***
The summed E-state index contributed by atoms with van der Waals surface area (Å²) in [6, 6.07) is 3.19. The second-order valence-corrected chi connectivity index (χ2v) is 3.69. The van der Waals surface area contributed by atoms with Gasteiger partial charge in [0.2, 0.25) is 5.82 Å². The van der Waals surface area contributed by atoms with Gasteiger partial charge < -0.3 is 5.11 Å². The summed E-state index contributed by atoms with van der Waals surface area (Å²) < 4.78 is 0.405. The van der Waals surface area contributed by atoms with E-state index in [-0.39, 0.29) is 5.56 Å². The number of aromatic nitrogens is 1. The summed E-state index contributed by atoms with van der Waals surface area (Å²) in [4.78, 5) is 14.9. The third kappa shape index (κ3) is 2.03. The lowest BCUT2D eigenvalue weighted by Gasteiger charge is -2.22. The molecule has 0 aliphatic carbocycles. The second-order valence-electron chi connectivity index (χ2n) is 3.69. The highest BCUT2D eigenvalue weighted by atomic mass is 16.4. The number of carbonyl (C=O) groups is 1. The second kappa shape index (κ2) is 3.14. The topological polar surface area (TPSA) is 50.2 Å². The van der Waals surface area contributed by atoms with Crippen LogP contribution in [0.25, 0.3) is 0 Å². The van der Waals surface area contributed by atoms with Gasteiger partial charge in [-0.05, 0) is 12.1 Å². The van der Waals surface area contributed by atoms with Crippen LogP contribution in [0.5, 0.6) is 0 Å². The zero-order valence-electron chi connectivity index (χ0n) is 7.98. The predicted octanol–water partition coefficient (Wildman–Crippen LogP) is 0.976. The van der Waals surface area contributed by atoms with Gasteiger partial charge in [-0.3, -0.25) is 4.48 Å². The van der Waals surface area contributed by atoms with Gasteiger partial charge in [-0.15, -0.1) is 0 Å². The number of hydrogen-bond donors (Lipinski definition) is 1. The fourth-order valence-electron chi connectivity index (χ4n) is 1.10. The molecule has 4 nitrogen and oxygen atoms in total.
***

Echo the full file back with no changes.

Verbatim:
The summed E-state index contributed by atoms with van der Waals surface area (Å²) in [6, 6.07) is 3.19. The second-order valence-corrected chi connectivity index (χ2v) is 3.69. The van der Waals surface area contributed by atoms with Gasteiger partial charge in [0.2, 0.25) is 5.82 Å². The van der Waals surface area contributed by atoms with Gasteiger partial charge < -0.3 is 5.11 Å². The summed E-state index contributed by atoms with van der Waals surface area (Å²) < 4.78 is 0.405. The van der Waals surface area contributed by atoms with E-state index in [-0.39, 0.29) is 5.56 Å². The number of aromatic nitrogens is 1. The summed E-state index contributed by atoms with van der Waals surface area (Å²) in [4.78, 5) is 14.9. The third kappa shape index (κ3) is 2.03. The lowest BCUT2D eigenvalue weighted by Gasteiger charge is -2.22. The molecule has 0 aliphatic carbocycles. The second-order valence-electron chi connectivity index (χ2n) is 3.69. The highest BCUT2D eigenvalue weighted by atomic mass is 16.4. The number of carbonyl (C=O) groups is 1. The second kappa shape index (κ2) is 3.14. The topological polar surface area (TPSA) is 50.2 Å². The van der Waals surface area contributed by atoms with Crippen LogP contribution in [0.25, 0.3) is 0 Å². The van der Waals surface area contributed by atoms with Gasteiger partial charge in [-0.05, 0) is 12.1 Å². The van der Waals surface area contributed by atoms with Crippen LogP contribution in [0.5, 0.6) is 0 Å². The zero-order valence-electron chi connectivity index (χ0n) is 7.98. The predicted octanol–water partition coefficient (Wildman–Crippen LogP) is 0.976. The van der Waals surface area contributed by atoms with Gasteiger partial charge in [-0.3, -0.25) is 4.48 Å². The van der Waals surface area contributed by atoms with Gasteiger partial charge in [-0.15, -0.1) is 0 Å². The number of hydrogen-bond donors (Lipinski definition) is 1. The fourth-order valence-electron chi connectivity index (χ4n) is 1.10. The molecule has 4 nitrogen and oxygen atoms in total.